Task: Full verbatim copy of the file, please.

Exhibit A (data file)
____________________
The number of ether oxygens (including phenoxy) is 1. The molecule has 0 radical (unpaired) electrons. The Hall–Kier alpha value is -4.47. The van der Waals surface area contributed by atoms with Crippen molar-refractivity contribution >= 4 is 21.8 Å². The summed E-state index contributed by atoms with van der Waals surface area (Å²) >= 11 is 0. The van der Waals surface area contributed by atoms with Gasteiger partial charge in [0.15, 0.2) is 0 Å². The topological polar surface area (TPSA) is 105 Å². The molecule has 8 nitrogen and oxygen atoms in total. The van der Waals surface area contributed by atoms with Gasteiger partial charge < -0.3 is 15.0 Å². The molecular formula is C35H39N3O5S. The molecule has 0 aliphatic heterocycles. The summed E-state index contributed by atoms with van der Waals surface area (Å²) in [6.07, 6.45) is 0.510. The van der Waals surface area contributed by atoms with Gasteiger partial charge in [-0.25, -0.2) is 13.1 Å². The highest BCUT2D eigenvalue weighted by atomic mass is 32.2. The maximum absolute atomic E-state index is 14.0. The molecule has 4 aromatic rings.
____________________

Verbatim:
The number of ether oxygens (including phenoxy) is 1. The molecule has 0 radical (unpaired) electrons. The Hall–Kier alpha value is -4.47. The van der Waals surface area contributed by atoms with Crippen molar-refractivity contribution >= 4 is 21.8 Å². The summed E-state index contributed by atoms with van der Waals surface area (Å²) >= 11 is 0. The van der Waals surface area contributed by atoms with Gasteiger partial charge in [0.15, 0.2) is 0 Å². The topological polar surface area (TPSA) is 105 Å². The molecule has 8 nitrogen and oxygen atoms in total. The van der Waals surface area contributed by atoms with Gasteiger partial charge < -0.3 is 15.0 Å². The molecular formula is C35H39N3O5S. The molecule has 0 aliphatic heterocycles. The summed E-state index contributed by atoms with van der Waals surface area (Å²) in [6.07, 6.45) is 0.510. The van der Waals surface area contributed by atoms with Gasteiger partial charge in [-0.25, -0.2) is 13.1 Å². The highest BCUT2D eigenvalue weighted by atomic mass is 32.2. The maximum absolute atomic E-state index is 14.0. The molecule has 4 aromatic rings.